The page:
…und so deutet das Chor auf ein geheimes Gesetz… —Goethe
If in one respect the figure of Roberto Valaco evokes the image of an archivist without an archive—an archon cast out from his arkheion—we might just as soon construe his “banishment” as a willing circumvention of the strictures proper to the archive, inasmuch as any archive embodies the seat of order, of record, and of origin. Hence, to break free of the arkheion is perhaps to deny its power, to disavow its authority, to confute the spurious necessity of its existence.
Indeed, Valaco’s archive exists–if it exist–chiefly in its dispersion, its insinuation, its constitutive anarchy (etymologically, ‘anarchy’ means “without order,” but also “without place” and “without beginning”). For that reason, the analyst of the Valaco Archive must contend with a host of singular complexities; together, they call for a mode of interpretation uniquely adapted to such conditions. Perhaps inevitably, one is first impelled to turn to that method known as archaeology, by which the traces of a past order of existing things are sifted and culled from those very things as and where we chance upon them in the present (we call this present place and these present things “the archive”), so that one may derive in and from them a knowledge of the present cast as a field of ever proliferating histories. Yet it is no less fervently away from that method that we must also turn, in order to assemble—without ever precisely realizing—the statements, images, and practices that would comprehend this placeless, ungoverned archive without origin… this anarchive that is the other presence of the Valaco Archive.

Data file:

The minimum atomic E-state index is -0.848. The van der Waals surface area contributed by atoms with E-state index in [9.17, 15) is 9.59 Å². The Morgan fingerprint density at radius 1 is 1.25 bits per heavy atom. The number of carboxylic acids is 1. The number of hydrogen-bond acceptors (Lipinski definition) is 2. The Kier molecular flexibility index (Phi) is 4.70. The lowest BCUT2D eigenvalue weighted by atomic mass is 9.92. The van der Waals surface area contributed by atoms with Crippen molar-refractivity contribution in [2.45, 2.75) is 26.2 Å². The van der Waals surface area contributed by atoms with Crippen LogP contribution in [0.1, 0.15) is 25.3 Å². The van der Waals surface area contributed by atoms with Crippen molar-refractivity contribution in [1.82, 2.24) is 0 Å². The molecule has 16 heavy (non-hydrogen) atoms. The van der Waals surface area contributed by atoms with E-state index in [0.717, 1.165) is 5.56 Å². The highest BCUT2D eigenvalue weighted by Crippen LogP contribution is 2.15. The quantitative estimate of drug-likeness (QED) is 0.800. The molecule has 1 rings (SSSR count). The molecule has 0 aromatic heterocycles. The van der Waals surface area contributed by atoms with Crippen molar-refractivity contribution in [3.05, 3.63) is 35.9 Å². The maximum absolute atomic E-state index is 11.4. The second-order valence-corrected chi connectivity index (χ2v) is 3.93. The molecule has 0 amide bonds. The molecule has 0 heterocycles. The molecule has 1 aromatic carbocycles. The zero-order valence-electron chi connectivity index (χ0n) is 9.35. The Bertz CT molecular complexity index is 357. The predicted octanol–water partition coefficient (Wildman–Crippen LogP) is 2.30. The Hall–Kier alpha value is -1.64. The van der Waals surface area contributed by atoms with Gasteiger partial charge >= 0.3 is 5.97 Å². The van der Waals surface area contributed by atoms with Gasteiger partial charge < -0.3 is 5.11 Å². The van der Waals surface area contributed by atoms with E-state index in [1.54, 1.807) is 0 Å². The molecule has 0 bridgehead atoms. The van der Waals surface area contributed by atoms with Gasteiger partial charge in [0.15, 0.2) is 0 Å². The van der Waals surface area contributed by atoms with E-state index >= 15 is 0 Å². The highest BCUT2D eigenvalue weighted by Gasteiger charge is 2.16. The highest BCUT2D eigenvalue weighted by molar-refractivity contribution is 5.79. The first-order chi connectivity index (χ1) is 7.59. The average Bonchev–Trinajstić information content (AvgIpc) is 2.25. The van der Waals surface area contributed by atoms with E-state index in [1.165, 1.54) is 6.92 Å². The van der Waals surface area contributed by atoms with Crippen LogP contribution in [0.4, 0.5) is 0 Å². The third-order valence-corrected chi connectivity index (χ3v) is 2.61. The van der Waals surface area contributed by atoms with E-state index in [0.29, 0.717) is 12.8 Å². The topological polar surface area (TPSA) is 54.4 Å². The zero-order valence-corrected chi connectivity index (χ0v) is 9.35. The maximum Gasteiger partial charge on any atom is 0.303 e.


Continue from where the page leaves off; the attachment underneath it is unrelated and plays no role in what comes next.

Here, then, is the anarchaeolog of the Valaco Archive project: the divers, intrinsically provisional results of an anarchival hermeneutics—an anarchaeology, if you will—aimed at generating, in the virtual present, a history for which no system, no order, no visible or material past yet exists.
 While versions of the term “anarchive” predate the Valaco Archive Project (and have begun to proliferate in various intellectual domains), our usage here diverges from, without altogether disregarding, the sense implied by the anarchivic or anarchiviolithic function of the death drive invoked by Derrida in Archive Fever. By the same token, our concept of the anarchival is to be articulated with–and distinguished from–that of Lia Brozgal, a scholar of Francophone literature currently at work on a rigorous theoretical construction of the term as it relates to cultural productions operating under specific conditions, namely the denial of public access to existing official archives. Finally, mention is due the work of German media theorist Siegfried Zielinski, for whom Michel Foucault’s term archaeology, deliberately invoked here, already connotes the sense of an an-archaeological method. Indeed, the underlying approach of the Valaco Archive project resembles Zielinski’s model of media archaeology (or variantology), insofar as it is founded upon an-archaeological principles, that is, on the idea that media across time and space must be understood in terms of their non-linear, multi-directional genealogies.